The chefs at Zaro's Café import the Mediterranean flavors of Greece and Italy onto plates brimming with Old World flavor. After perusing the extensive menu, dish archaeologists can excavate the Greek moussaka's layers of eggplant, potato, and ground beef doused in a béchamel sauce ($15.50), or an assortment of pastas that includes penne salmon, tossed with asparagus drenched in a roasted-pepper pink sauce ($15.95). Five models of tzatziki-topped gyros putt-putt toward mouths, from traditional to a hot, whole-wheat vegetarian gyro, stuffed with grilled asparagus, zucchini, white onion, and lettuce ($9.25). Neapolitan and square Sicilian pizza pies are available whole or by the slice, and calzones, rolls, and stromboli transport dough-wrapped flavor to mouths directly from the Boot. Or stamp culinary passports with Italian entrees, with classic options including veal marsala—veal medallions as tender as constructive criticism—sautéed with marsala wine and fresh mushrooms ($18.95).
For Mark Salese, old family recipes aren't sacrosanct, but they are important. According to the Long-Islander, Salese's grandparents immigrated to the United States from Naples, Italy, bringing a trove of their traditional recipes. At Almarco Italian Grill, he uses those dishes as jumping-off points, adding his own twists for a menu of pastas, pizza, and meats that blends tradition with innovation. Appetizers include a bruschetta sampler with seasonal toppings and chopped, baked littleneck clams topped with seasoned bread crumbs in a white-wine-garlic sauce. Those same clams make their way onto the baked-clam pizza, where they’re paired with melted mozzarella. Pasta shells are stuffed with seasoned ricotta, lobster ravioli bathes in garlic cream sauce, and pan-fried shrimp parmigiana is plated with linguine.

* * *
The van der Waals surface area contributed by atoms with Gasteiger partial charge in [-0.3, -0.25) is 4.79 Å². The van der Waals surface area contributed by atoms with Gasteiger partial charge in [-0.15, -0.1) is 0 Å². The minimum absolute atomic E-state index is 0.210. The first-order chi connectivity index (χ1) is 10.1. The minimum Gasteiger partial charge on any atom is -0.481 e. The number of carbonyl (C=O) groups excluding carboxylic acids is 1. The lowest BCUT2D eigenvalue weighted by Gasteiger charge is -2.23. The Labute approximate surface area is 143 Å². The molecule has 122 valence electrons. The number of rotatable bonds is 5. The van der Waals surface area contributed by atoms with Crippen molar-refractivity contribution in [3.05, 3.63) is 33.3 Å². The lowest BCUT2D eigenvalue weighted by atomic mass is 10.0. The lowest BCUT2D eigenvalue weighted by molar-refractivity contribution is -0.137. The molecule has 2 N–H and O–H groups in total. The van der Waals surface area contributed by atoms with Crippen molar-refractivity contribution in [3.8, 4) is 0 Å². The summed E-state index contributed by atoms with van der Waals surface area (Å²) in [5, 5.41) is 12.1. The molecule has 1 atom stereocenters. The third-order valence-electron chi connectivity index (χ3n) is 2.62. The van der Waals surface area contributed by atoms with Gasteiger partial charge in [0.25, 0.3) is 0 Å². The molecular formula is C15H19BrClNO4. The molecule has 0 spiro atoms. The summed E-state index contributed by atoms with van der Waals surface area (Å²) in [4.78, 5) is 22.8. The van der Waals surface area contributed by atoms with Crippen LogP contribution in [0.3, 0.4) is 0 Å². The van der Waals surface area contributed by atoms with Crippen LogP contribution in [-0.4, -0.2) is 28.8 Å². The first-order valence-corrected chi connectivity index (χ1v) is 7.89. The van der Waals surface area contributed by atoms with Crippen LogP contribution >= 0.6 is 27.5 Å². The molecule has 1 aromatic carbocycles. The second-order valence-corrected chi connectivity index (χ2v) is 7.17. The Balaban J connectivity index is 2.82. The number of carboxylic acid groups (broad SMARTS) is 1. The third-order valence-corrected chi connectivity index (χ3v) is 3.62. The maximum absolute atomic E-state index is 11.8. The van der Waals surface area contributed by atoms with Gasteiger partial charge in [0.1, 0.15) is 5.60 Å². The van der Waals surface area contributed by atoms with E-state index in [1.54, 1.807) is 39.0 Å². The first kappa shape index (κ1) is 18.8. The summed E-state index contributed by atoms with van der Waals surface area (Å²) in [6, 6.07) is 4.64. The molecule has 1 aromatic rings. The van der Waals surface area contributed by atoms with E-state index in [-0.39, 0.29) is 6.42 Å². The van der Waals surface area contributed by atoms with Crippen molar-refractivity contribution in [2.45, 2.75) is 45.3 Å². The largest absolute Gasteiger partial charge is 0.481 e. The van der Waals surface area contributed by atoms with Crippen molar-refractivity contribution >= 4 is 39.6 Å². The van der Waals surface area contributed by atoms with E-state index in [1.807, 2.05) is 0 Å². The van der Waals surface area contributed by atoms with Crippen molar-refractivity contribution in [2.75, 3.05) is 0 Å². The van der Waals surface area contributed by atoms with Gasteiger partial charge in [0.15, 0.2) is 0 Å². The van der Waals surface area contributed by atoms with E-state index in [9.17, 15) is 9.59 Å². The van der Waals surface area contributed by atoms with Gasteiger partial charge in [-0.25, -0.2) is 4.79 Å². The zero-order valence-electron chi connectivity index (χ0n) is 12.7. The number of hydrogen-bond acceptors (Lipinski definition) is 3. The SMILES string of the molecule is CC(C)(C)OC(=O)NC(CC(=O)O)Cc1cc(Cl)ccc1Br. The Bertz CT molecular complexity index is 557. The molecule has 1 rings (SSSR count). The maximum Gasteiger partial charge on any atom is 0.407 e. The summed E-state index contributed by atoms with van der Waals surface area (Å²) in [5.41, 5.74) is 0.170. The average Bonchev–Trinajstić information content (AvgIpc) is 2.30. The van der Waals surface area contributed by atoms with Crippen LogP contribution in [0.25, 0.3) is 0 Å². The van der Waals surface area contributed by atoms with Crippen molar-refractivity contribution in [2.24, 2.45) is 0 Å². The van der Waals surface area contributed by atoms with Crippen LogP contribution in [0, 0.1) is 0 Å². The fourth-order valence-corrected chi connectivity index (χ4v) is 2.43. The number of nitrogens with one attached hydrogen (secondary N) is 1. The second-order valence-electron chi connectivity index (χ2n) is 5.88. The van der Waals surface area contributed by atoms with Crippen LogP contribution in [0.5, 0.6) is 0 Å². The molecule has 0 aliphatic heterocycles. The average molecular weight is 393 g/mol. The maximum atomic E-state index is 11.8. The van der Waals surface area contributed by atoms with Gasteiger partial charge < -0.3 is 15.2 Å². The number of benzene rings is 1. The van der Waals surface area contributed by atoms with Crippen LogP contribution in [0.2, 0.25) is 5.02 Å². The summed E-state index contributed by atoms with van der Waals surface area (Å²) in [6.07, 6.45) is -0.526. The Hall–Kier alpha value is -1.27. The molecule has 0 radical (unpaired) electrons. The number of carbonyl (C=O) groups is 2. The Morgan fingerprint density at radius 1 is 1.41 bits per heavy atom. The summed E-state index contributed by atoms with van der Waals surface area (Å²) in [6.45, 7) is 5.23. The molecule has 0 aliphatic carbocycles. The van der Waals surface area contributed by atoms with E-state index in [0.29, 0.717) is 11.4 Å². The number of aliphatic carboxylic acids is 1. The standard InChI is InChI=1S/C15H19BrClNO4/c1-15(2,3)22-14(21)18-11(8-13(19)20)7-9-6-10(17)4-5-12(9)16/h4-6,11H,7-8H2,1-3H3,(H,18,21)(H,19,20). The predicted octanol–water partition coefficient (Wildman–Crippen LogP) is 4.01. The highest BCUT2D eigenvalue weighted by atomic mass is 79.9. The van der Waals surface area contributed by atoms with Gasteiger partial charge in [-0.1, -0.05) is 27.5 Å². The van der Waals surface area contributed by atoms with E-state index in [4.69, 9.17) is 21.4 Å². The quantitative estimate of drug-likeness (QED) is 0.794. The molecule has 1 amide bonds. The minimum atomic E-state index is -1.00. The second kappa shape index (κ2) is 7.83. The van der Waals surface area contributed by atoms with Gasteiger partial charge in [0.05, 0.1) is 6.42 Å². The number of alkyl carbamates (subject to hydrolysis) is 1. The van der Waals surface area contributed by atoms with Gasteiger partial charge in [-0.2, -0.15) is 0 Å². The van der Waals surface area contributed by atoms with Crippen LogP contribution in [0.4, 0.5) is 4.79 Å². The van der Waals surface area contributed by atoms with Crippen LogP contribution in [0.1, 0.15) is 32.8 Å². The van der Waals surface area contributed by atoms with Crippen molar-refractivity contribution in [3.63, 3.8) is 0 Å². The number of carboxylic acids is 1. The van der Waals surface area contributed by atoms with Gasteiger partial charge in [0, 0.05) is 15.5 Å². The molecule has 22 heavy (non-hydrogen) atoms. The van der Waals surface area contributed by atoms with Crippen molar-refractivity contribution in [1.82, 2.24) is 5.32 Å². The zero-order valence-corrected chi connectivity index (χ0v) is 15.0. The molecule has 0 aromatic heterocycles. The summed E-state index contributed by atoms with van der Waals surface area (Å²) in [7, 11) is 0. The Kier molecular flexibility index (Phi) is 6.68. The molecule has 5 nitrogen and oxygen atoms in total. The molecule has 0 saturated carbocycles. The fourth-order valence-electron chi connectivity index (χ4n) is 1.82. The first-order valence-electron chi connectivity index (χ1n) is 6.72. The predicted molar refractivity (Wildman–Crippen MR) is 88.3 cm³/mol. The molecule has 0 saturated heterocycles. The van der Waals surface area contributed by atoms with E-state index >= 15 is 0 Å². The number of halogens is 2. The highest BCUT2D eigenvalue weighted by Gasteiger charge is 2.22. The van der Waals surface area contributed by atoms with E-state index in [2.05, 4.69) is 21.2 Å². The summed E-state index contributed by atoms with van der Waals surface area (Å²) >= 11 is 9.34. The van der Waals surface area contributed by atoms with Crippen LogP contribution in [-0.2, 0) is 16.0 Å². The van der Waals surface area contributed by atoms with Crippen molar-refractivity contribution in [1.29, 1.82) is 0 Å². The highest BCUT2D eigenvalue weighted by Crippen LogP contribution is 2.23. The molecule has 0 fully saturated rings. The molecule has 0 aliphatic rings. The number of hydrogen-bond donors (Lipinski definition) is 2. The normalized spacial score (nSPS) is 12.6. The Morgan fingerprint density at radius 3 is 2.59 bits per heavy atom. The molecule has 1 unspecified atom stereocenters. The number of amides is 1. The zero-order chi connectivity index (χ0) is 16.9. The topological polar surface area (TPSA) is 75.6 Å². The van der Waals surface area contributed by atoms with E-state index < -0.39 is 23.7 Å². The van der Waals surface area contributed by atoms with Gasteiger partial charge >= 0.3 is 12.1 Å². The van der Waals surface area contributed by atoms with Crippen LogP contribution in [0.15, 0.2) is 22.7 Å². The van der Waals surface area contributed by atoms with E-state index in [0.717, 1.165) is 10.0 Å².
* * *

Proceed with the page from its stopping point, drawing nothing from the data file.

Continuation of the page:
The Massa family can trace its roots back to two New York pizza legends—both of whom are named Patsy. One, Patsy Grimaldi, founded the famous Grimaldi's in Brooklyn. The other, Patsy Lancieri, was responsible for Patsy's of East Harlem. Given these connections, it's no surprise that the Massas have a knack for the pizza business. They've been serving their signature pies since 1933, and today, they bake each of them inside a coal-fueled oven at temperatures upwards of 900 degrees.
Atop regular, whole-wheat, or gluten-free dough, chefs add toppings such as meatballs and arugula. They also assemble a handful of specialty pizzas, crowned with everything from caramelized onions to whole chopped clams. Items like eggplant parmesan and pepperoni chips round out the menu, complemented by wine, beer, and after-dinner cappuccinos.
Pomodorino Ristorante Italiano strives to emulate an Old-World trattoria, serving a menu of iconic Italian favorites in an atmosphere where, according to the Long-Islander, “everyone is treated as a friend and regulars are treated like family.” The chefs capture this homey vibe in cuisine form by hand-rolling meatballs, simmering pots of tomato sauce from scratch, and crowning entrees with scraps of imported parmesan cheese. They also fire up a wood-burning brick oven to bake pizzas to a golden crisp and transform lasagnas into melty, cheese-laden meals.